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Devyani Nanduri, Jessy D. Dorn, Mark S. Humayun, Robert J. Greenberg, James D. Weiland; Percept Properties of Single Electrode Stimulation in Retinal Prosthesis Subjects. Invest. Ophthalmol. Vis. Sci. 2011;52(14):442.
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In an effort to restore functional form vision, more than 30 human subjects with advanced retinitis pigmentosa (RP) have been implanted with epiretinal electrode arrays to directly stimulate remaining retinal circuitry. Our group’s objective is to create a two-dimensional grid of phosphenes in the visual space that can be pieced together to form a representation of the world. The first stage is to investigate properties of single electrode phosphenes. We report here data that establishes single electrode phosphene shape consistency and explores changes in phosphene shape characteristics for different electrode locations on the retina, across subjects.
Experiments were performed on one 16-channel (ArgusTM I) and three 60-channel (ArgusTM II) prosthesis subjects with severe RP. We performed a control experiment with tactile targets to assess drawing error and a stimulation experiment using a set of single electrodes from the array. Stimuli were biphasic 0.45 ms pulse width, 20 Hz pulse trains at dim amplitude levels (1.25-2x threshold). We quantified the induced phosphene length, size and orientation by analyzing subjects tracings of their percepts on a touchscreen. All electrode stimulations were repeated 5 times randomized amongst other stimuli. Each test electrode’s location relative to the optic disc and approximated fovea locations were anatomically mapped using the subject’s most recent fundus photograph.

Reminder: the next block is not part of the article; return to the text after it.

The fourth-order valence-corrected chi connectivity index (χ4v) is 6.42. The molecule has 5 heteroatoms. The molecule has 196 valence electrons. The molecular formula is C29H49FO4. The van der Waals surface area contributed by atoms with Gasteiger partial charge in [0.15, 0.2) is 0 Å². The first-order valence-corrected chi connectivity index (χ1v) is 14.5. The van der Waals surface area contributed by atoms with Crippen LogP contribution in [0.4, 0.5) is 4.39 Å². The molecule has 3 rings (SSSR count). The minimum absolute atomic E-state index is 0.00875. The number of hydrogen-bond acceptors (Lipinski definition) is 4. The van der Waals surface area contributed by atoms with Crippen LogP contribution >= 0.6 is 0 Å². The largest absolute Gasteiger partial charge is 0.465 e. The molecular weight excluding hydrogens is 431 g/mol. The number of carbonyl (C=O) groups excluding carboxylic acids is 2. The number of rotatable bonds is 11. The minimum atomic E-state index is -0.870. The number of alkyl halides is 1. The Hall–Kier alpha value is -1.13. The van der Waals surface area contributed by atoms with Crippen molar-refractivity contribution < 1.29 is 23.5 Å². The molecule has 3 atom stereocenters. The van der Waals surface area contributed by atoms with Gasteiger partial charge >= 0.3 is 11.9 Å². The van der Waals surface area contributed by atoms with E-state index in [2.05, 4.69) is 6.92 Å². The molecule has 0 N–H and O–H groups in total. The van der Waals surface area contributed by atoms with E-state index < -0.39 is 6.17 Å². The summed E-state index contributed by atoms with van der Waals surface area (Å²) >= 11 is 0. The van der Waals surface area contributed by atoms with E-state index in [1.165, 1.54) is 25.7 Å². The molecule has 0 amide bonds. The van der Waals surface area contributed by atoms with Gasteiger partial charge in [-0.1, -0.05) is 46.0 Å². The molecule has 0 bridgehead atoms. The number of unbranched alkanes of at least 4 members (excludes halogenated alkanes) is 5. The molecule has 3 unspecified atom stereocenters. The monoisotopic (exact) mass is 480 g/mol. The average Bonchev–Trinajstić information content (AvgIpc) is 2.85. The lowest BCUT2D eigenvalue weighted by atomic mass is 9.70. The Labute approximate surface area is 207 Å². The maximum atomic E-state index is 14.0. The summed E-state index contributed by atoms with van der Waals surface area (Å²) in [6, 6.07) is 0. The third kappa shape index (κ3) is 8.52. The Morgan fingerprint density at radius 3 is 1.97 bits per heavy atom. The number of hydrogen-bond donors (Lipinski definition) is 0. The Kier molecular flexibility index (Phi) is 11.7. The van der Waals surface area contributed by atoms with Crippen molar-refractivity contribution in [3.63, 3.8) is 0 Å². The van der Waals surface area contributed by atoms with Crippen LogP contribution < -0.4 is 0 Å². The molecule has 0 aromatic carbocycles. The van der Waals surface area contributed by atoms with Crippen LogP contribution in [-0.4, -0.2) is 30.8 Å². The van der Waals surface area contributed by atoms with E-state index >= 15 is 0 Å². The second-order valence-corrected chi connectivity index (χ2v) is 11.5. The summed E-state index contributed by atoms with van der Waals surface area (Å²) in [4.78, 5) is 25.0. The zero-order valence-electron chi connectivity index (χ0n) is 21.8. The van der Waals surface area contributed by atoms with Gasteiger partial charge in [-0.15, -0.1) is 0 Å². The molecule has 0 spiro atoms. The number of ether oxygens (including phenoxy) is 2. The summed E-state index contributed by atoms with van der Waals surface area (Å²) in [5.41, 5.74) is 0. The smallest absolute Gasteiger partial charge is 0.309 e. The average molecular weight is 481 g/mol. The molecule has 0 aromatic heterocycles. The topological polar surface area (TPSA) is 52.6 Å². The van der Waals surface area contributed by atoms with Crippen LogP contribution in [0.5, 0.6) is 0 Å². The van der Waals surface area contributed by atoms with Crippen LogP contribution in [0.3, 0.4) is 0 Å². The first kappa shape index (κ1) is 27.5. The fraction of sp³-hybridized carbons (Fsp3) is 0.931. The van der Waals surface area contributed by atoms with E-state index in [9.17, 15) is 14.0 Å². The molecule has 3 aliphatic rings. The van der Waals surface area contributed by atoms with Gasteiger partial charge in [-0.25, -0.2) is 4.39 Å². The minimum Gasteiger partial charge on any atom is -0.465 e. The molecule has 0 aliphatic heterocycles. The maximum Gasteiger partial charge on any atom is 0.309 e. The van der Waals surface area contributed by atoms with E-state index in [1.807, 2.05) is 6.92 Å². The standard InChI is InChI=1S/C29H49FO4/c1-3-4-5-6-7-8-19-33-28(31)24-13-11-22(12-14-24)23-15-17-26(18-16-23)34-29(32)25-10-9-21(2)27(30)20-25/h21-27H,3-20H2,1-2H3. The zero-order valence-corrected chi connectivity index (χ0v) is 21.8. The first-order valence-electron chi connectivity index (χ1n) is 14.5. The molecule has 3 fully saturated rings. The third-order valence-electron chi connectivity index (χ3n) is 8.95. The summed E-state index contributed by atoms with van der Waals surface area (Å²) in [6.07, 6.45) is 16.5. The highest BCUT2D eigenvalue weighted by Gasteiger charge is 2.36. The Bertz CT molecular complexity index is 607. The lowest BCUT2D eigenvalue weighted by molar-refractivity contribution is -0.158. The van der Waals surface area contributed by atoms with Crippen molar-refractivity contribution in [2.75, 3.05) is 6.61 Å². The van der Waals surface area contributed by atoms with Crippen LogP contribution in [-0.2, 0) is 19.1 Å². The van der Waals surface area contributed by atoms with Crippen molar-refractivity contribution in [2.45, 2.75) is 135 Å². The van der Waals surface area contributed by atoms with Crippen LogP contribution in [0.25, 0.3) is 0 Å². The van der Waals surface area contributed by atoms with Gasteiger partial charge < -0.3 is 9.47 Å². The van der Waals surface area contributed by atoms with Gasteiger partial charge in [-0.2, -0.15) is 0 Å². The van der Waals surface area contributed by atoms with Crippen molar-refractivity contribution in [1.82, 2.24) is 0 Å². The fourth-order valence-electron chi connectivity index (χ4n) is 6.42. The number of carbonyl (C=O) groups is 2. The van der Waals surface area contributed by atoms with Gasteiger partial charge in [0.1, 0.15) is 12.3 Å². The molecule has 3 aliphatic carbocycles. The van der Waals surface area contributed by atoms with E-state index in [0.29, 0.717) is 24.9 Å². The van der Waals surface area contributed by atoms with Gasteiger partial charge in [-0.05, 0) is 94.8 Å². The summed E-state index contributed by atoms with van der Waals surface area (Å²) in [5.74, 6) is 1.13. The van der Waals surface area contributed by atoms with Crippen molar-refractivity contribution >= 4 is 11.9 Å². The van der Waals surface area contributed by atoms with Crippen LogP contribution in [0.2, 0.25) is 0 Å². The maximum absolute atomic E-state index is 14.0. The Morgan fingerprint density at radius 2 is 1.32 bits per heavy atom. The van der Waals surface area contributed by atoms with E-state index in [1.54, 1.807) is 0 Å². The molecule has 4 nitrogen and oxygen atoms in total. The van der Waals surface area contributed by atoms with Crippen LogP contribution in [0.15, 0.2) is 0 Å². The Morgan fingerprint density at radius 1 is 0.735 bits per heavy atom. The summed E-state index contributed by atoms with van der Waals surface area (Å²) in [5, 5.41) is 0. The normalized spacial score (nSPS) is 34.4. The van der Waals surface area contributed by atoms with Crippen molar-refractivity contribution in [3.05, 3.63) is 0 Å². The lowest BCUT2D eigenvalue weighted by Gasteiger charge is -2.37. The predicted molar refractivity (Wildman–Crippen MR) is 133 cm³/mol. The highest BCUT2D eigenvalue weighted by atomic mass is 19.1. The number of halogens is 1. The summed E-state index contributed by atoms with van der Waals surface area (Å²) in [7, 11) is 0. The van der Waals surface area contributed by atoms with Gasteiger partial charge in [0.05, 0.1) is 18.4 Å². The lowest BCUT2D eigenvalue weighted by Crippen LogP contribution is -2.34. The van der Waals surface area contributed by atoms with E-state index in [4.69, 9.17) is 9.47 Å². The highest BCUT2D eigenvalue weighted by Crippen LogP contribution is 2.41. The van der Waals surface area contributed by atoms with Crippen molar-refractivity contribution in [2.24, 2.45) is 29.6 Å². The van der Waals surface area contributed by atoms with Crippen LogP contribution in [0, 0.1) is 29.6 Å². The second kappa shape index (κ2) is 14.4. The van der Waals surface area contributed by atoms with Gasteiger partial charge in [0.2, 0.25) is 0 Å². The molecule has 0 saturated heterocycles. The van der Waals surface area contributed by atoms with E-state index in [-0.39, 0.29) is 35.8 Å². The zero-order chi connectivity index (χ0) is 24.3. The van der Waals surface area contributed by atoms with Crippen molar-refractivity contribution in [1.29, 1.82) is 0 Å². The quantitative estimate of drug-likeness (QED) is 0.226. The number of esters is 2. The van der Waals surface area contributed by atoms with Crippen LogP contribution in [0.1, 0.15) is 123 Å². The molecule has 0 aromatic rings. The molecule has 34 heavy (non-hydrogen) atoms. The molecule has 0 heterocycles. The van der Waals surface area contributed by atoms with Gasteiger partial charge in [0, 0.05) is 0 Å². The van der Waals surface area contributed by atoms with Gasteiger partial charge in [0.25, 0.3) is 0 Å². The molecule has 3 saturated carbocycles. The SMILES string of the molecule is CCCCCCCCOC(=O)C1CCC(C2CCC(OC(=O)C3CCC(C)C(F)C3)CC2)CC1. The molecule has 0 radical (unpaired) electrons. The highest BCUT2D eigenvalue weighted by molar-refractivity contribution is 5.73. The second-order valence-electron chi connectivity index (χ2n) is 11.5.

Variability in phosphene shape for any given electrode stimulus was comparable to drawing error values calculated from the tactile control experiments indicating phosphene appearance was consistent across trials for all 4 subjects. Individual electrode percepts were drawn as curved and straight lines, wedges, or relatively round contours. Phosphene length tended to increase with stimulating electrode distance to the fovea in 3 of 4 subjects.
Consistency of phosphene appearance implies multi-electrode stimulus patterns will likely generate reproducible percepts, which are necessary for the stable functioning of retinal prostheses. Shorter phosphenes in the vicinity of the fovea may help increase spatial resolution in the central vision of prosthesis subjects.
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